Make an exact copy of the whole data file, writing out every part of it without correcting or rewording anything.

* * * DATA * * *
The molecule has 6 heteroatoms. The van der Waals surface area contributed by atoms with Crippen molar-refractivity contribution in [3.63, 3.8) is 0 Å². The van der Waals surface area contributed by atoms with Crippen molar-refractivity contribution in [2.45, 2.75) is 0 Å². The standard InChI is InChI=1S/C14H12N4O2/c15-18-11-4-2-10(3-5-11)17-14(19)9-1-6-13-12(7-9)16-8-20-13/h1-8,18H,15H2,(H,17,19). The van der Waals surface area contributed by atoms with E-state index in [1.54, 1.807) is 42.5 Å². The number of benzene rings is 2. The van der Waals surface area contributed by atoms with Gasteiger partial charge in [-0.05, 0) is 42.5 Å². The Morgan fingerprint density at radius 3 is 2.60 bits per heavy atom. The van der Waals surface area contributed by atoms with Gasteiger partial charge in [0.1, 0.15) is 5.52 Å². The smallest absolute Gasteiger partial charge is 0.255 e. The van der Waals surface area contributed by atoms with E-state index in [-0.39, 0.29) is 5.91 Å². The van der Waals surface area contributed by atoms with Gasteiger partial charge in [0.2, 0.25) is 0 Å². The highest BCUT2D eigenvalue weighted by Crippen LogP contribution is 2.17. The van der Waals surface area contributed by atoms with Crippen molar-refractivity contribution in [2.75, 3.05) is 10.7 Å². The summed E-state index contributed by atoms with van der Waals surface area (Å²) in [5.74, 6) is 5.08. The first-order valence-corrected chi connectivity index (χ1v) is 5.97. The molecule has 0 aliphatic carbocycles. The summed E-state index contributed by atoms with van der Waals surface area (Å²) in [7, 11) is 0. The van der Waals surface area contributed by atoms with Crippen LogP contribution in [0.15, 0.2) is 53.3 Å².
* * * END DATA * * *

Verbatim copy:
The molecule has 6 heteroatoms. The van der Waals surface area contributed by atoms with Crippen molar-refractivity contribution in [3.63, 3.8) is 0 Å². The van der Waals surface area contributed by atoms with Crippen molar-refractivity contribution in [2.45, 2.75) is 0 Å². The standard InChI is InChI=1S/C14H12N4O2/c15-18-11-4-2-10(3-5-11)17-14(19)9-1-6-13-12(7-9)16-8-20-13/h1-8,18H,15H2,(H,17,19). The van der Waals surface area contributed by atoms with E-state index in [1.54, 1.807) is 42.5 Å². The number of benzene rings is 2. The van der Waals surface area contributed by atoms with Gasteiger partial charge in [-0.05, 0) is 42.5 Å². The Morgan fingerprint density at radius 3 is 2.60 bits per heavy atom. The van der Waals surface area contributed by atoms with Gasteiger partial charge in [0.1, 0.15) is 5.52 Å². The smallest absolute Gasteiger partial charge is 0.255 e. The van der Waals surface area contributed by atoms with E-state index in [-0.39, 0.29) is 5.91 Å². The van der Waals surface area contributed by atoms with Gasteiger partial charge in [0.2, 0.25) is 0 Å². The highest BCUT2D eigenvalue weighted by Crippen LogP contribution is 2.17. The van der Waals surface area contributed by atoms with Crippen molar-refractivity contribution in [2.75, 3.05) is 10.7 Å². The summed E-state index contributed by atoms with van der Waals surface area (Å²) in [5.74, 6) is 5.08. The first-order valence-corrected chi connectivity index (χ1v) is 5.97. The molecule has 0 aliphatic carbocycles. The summed E-state index contributed by atoms with van der Waals surface area (Å²) in [7, 11) is 0. The van der Waals surface area contributed by atoms with Crippen LogP contribution in [0.15, 0.2) is 53.3 Å².